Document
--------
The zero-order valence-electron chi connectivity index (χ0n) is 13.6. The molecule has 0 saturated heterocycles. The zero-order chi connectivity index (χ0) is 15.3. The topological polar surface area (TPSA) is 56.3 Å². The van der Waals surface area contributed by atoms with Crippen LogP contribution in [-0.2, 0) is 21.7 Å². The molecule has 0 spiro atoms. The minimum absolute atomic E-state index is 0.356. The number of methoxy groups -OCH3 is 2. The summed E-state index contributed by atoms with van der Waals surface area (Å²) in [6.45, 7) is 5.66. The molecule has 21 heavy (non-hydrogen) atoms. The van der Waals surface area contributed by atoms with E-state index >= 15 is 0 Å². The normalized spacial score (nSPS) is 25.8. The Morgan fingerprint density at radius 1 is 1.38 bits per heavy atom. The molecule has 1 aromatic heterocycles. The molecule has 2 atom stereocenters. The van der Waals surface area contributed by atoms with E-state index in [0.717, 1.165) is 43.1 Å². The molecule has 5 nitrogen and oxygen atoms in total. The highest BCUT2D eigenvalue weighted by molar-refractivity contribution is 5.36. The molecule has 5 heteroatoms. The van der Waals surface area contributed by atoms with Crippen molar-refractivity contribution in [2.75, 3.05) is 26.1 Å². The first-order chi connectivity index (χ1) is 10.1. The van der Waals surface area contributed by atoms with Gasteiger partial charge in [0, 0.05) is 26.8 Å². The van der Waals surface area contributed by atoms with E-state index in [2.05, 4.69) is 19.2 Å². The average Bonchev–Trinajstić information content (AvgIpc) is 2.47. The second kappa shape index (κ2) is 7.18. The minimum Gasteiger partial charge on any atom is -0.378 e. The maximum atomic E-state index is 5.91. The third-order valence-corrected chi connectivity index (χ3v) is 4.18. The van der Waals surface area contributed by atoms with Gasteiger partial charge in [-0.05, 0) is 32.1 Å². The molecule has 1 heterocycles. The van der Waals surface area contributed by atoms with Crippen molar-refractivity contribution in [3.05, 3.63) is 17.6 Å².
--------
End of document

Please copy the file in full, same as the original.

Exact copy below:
The zero-order valence-electron chi connectivity index (χ0n) is 13.6. The molecule has 0 saturated heterocycles. The zero-order chi connectivity index (χ0) is 15.3. The topological polar surface area (TPSA) is 56.3 Å². The van der Waals surface area contributed by atoms with Crippen LogP contribution in [-0.2, 0) is 21.7 Å². The molecule has 0 spiro atoms. The minimum absolute atomic E-state index is 0.356. The number of methoxy groups -OCH3 is 2. The summed E-state index contributed by atoms with van der Waals surface area (Å²) in [6.45, 7) is 5.66. The molecule has 21 heavy (non-hydrogen) atoms. The van der Waals surface area contributed by atoms with E-state index >= 15 is 0 Å². The normalized spacial score (nSPS) is 25.8. The Morgan fingerprint density at radius 1 is 1.38 bits per heavy atom. The molecule has 1 aromatic heterocycles. The molecule has 2 atom stereocenters. The van der Waals surface area contributed by atoms with E-state index in [0.717, 1.165) is 43.1 Å². The molecule has 5 nitrogen and oxygen atoms in total. The highest BCUT2D eigenvalue weighted by molar-refractivity contribution is 5.36. The molecule has 5 heteroatoms. The van der Waals surface area contributed by atoms with Crippen molar-refractivity contribution in [2.75, 3.05) is 26.1 Å². The first-order chi connectivity index (χ1) is 10.1. The van der Waals surface area contributed by atoms with Gasteiger partial charge in [0, 0.05) is 26.8 Å². The van der Waals surface area contributed by atoms with E-state index in [2.05, 4.69) is 19.2 Å². The average Bonchev–Trinajstić information content (AvgIpc) is 2.47. The second kappa shape index (κ2) is 7.18. The minimum Gasteiger partial charge on any atom is -0.378 e. The maximum atomic E-state index is 5.91. The third-order valence-corrected chi connectivity index (χ3v) is 4.18. The van der Waals surface area contributed by atoms with Gasteiger partial charge in [-0.05, 0) is 32.1 Å². The molecule has 1 heterocycles. The van der Waals surface area contributed by atoms with Crippen molar-refractivity contribution in [3.05, 3.63) is 17.6 Å².